Whether cloud computing, Internet of Things or robotics - the digitization of manufacturing offers German SMEs numerous opportunities to optimize operating processes and manufacture more efficiently. According to the Digitization Index for SMEs 2020/2021, SMEs score 58 out of 100 points, a level of digitization that still shows some untapped potential. Small and medium-sized companies are often unsure where to start digitizing their production. There is a lack of skilled workers to implement the digitization measures. In most digitization projects, IT plays an admin role and creates the framework conditions. However, the skilled workers in the respective departments have to implement the projects. In addition, many are uncertain when it comes to assessing legal issues, such as data protection.
The advantages of digital manufacturing also include intelligently networked methods in machining. Machines can be networked with each other and with software. This makes it possible to produce small and very small quantities economically, which in turn strengthens competitiveness. In addition to more flexible production, it is also possible to monitor the wear of milling tools during operation using digital technology. This allows resources to be conserved: by preventing them from being replaced even before they have reached their maximum useful life. In addition, there are now also Internet platforms in the machining industry where products can be ordered in a matter of seconds. This makes order planning not only faster, but also much more flexible. In practice, this means effortless prioritization, cancellation and rescheduling, which in turn has a direct impact on customer satisfaction. Optimized order planning also improves production processes: they become faster, more punctual and increasingly reliable. Like a chain reaction, the positive effects of data-driven manufacturing platforms and the rapid exchange of information between the various company divisions continue to extend into quality assurance and logistics. Without the support of digital solutions, this acceleration would be unmanageable.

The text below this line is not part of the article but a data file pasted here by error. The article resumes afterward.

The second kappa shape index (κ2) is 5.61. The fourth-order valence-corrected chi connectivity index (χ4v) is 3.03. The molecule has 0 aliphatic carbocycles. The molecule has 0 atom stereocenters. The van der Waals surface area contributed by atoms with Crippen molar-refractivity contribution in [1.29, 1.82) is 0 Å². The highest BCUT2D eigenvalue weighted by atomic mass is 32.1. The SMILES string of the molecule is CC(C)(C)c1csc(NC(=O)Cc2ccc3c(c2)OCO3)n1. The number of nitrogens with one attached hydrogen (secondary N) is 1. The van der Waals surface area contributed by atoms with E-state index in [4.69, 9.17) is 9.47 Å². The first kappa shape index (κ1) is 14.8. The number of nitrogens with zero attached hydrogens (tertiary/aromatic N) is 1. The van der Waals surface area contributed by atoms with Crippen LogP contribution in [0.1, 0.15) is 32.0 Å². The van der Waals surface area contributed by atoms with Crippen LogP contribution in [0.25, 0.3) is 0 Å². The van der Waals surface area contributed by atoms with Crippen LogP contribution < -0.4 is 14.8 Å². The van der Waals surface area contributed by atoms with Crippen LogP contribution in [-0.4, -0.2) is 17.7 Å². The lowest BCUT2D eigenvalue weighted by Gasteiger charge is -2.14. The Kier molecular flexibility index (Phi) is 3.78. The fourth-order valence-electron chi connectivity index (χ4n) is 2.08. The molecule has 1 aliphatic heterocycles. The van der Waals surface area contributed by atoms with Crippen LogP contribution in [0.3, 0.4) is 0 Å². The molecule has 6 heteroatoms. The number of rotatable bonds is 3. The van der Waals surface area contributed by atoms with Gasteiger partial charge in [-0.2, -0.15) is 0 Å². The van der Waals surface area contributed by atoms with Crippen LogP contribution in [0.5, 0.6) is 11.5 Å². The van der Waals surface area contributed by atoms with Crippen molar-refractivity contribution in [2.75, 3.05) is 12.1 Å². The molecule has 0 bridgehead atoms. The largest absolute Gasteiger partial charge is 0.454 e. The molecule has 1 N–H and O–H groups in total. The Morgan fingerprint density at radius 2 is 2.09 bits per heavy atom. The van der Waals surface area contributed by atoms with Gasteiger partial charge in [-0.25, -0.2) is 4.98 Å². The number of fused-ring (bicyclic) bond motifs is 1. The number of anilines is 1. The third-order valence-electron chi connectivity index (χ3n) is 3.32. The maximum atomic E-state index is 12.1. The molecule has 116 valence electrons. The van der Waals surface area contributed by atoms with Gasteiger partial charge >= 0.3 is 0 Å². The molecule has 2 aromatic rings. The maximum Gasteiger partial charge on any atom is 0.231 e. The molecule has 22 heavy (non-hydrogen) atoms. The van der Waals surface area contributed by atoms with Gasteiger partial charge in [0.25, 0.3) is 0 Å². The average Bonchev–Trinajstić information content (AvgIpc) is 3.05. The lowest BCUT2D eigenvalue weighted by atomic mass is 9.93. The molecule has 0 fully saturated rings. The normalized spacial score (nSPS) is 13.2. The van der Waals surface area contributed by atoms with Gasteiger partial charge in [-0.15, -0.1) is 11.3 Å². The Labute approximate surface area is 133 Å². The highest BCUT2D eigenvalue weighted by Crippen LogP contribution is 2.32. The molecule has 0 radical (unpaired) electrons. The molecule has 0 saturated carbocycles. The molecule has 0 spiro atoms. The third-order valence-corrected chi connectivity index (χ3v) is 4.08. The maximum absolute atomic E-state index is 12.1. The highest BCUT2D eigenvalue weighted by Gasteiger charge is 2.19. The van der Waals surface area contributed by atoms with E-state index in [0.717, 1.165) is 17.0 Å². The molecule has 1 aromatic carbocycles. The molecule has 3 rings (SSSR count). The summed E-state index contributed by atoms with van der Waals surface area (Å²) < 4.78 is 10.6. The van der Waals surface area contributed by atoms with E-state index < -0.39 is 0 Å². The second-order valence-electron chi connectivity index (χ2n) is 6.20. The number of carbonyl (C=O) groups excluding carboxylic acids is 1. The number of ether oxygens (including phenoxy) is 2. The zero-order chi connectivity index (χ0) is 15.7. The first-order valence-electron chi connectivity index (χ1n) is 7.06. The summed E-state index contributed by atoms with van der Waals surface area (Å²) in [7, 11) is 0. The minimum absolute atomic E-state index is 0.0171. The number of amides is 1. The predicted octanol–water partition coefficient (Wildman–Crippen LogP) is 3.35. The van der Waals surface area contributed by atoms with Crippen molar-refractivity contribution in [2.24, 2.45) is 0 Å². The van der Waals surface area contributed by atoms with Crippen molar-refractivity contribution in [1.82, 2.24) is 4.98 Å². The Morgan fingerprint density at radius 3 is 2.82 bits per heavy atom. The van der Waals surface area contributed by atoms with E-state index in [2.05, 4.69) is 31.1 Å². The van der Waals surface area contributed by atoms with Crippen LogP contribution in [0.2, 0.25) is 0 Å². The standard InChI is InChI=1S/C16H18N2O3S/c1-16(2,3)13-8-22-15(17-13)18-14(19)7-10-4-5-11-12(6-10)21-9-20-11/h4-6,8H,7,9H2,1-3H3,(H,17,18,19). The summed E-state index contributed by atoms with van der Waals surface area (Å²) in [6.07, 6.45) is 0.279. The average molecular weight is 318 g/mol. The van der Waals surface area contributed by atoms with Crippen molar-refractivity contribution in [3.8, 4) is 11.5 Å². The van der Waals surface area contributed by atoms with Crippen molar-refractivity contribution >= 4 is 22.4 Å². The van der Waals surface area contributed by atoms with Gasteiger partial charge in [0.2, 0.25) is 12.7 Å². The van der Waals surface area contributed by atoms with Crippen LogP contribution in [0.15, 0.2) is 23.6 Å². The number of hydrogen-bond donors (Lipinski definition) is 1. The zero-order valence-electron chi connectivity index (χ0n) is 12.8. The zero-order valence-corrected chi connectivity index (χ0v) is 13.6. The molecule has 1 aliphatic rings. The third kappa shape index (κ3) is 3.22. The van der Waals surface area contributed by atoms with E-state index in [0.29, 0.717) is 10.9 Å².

However, risks also lurk in the transformation of industrial production: for example, in the selection of sensible digital manufacturing solutions. The rapid pace of technological progress is not making the situation any clearer. In addition to individual companies, the pressure is also growing on the entire economy, politics and society to develop sensible digitization strategies. If this succeeds, countless new opportunities will open up. After all, suitable strategies are important foundations for effectively and appropriately translating the future image of Industry 4.0 into reality. Inevitably, the role of people is also changing: their importance as experienced know-how carriers is increasing, while their importance as mere implementers is decreasing. New job profiles are emerging that are concerned with developing, implementing, controlling, monitoring and improving digital systems and orchestrating collaboration between humans and machines. But companies as organizations are also facing new tasks. If the meaningful digitization of one's own company is to succeed, it is important to have a plan that includes all aspects: the technical as well as the human. After all, digitization can only unleash its powerful benefits in the long term if the company's management establishes a digitization culture that educates everyone involved about the new tasks, rights and obligations.
By digitally networking methods, processes, tools, machines and plants and building intelligent systems, industrial production becomes more flexible and efficient. This makes production processes safer, more up-to-date and faster, which in turn improves profitability and creates new competitiveness. This new competitiveness, together with the resources it frees up, enables companies to focus on continuously improving and developing their processes, products and services. Those who succeed in actively shaping this change will also be able to survive and grow in the future in the increasingly challenging international competition - in machining as in other areas of the German SME sector.